National Institutes Of Health Clinical Center Clinical Center

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National Institutes Of Health Clinical Center Clinical Center

Transcript Of National Institutes Of Health Clinical Center Clinical Center

PRO: Obtaining Blood Cultures Approved by NPC May 17th, 2018
NATIONAL INSTITUTES OF HEALTH CLINICAL CENTER
CLINICAL CENTER NURSING DEPARTMENT
Procedure: Obtaining Blood Cultures from Peripheral and Central Venous Access Devices
SUMMARY OF SIGNIFICANT CHANGES SINCE LAST REVIEW
 Implementation of a standardized procedure  Peripheral and central venous access device collection addressed  Needleless connection devices on CVADs are to be cleansed with chlorohexidine
prior to blood culture collection.
 All culture bottles are to be marked prior to collection to prevent over and under
fill
 Cleanliness of the environment prior to collection addressed  Importance of hand hygiene prior to collection  (Appendix addressing alternative skin cleansing agents) To be developed  Information added for HAI Prevention Bundle
o Wiping of bedside area before using
 Included clarification of SoftID information
Clinical Nurse Specialist: Leslie Smith Primary Stakeholder(s): Stephanie Wildridge
Deletes or Replaces - CVAD Obtaining Blood Specimens (11/15)
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PRO: Obtaining Blood Cultures Approved by NPC May 17th, 2018
NATIONAL INSTITUTES OF HEALTH CLINICAL CENTER
CLINICAL CENTER NURSING DEPARTMENT
Procedure: Obtaining Blood Cultures from Peripheral and Central Venous Access Devices

Approved:
_______________//s//_____________________ Gwenyth R. Wallen, PhD, RN Chief Nurse, Clinical Center Nursing Department

Formulated: Implemented: Reviewed: Revised:

10/2016 12/2016 10/2016, 4/2018 10/2016, 4/2018

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PRO: Obtaining Blood Cultures Approved by NPC May 17th, 2018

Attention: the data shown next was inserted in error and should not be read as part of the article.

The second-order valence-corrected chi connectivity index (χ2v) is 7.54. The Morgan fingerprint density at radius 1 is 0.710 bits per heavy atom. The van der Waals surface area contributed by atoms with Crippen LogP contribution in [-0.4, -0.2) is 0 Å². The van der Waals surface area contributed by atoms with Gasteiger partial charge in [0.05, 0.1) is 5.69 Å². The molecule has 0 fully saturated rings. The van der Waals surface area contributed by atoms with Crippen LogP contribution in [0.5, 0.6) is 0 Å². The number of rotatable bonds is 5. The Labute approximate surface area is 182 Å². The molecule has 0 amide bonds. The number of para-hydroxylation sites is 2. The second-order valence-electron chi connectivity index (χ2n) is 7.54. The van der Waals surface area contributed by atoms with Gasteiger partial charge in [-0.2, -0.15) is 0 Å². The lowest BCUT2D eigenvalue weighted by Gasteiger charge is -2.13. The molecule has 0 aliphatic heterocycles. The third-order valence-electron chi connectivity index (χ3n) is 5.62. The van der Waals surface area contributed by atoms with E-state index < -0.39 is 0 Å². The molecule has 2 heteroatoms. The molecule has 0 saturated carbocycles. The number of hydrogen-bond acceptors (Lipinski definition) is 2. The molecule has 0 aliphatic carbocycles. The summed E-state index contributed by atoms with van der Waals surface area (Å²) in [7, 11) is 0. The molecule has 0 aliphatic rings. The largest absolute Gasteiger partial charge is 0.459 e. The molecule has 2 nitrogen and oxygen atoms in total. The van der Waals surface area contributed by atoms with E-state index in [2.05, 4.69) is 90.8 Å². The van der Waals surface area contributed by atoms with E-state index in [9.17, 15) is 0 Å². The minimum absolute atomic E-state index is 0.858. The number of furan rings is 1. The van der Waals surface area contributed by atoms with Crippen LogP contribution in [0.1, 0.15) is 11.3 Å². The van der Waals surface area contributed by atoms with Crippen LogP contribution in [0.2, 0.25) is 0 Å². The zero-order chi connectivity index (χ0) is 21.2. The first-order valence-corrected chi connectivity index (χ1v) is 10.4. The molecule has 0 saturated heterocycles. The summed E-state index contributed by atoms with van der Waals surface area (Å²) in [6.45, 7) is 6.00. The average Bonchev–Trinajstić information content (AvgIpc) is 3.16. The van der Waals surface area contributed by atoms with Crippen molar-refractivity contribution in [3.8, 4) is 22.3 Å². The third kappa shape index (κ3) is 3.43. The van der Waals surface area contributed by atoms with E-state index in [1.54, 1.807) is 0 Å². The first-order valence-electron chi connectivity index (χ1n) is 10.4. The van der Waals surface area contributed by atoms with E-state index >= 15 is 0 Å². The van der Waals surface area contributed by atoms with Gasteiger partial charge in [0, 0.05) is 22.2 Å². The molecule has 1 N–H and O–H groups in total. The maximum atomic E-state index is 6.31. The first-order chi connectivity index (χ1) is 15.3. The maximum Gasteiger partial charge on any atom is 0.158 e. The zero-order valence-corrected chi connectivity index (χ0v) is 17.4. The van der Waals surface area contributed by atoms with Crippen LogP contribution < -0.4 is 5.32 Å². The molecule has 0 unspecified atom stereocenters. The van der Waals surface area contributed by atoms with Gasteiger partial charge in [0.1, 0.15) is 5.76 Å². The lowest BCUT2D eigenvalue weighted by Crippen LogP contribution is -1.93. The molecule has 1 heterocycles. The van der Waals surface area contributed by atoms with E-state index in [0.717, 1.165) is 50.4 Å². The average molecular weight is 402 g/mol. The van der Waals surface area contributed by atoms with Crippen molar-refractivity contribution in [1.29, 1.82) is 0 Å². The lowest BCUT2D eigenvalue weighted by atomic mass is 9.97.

Procedure: Obtaining Blood Cultures from Peripheral and Central Venous Access Devices
Essential Information 1. Critical elements involved in obtaining blood cultures include:
a. Hand hygiene practice performed by the collecting healthcare worker prior to collection
b. Adequate skin disinfection c. Ensuring required blood volume is collected AND d. One set of blood cultures equals one aerobic and one anaerobic bottle. e. Chlorhexidine pads and applicators are not to be reused once they have
been utilized to cleanse a surface of the lumen, culture bottle, or skin. Chlorhexidine pads are to be used when cleansing the tops of the blood culture bottles and the needleless connector. Swab sticks are to be used to cleanse skin. 2. Site selection: a. Peripherally drawn blood cultures are the optimal specimen. Blood cultures obtained via central venous catheters are more likely to be contaminated by organisms residing in the device itself or device components (i.e., tubing, end caps). b. It is preferable not to use arterial lines for blood cultures. 3. For adults: a. It is recommended that blood cultures be drawn in two (2) sets from two different site as ordered. The two cultures sets may be drawn sequentially without waiting between draws, but must be drawn from different peripheral sites or catheters/lumens. b. The volume for each blood culture bottle for adults should be a minimum of 3mL and a maximum of 10mL. c. It is preferable not to draw blood cultures from a peripheral IV site in adults. Blood drawn from a peripheral IV site can result in contamination of the culture. d. If under fill (less than 3 mL) is needed for the adult population, the LIP should state so in the blood culture order and microbiology should be notified of the under fill. 4. For pediatrics: a. The volume for each blood culture bottle for pediatric patients is weight based. (see Appendix A) 5. Collection: a. Blood cultures should be obtained prior to initiating antibiotics whenever possible. b. All culture bottles should be marked prior to collection to ensure required amount is obtained. c. If drawing other labs, blood cultures should be obtained first. d. Wait 30-60 minutes for peripheral draw after removal of central venous catheter. e. A waste sample is not drawn from a central venous access device.
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PRO: Obtaining Blood Cultures Approved by NPC May 17th, 2018

f. Each blood culture set is prepared individually with its own collection devices.
g. The aerobic bottle sample is obtained first. The anaerobic sample is obtained last.
h. If using a vacutainer to draw the blood culture, the culture bottle must remain upright to prevent culture media from flowing back into the patient and to insure that the proper volume of blood is obtained.
6. Transport: a. All blood cultures are sent via the Pneumatic Tube System (PTS) to Microbiology. Only one set of blood cultures maybe placed in a wellpadded PTS tube. If the PTS is not working, all blood cultures are sent via stat escort request. b. Blood cultures should be received by Microbiology within 120 minutes for accurate results.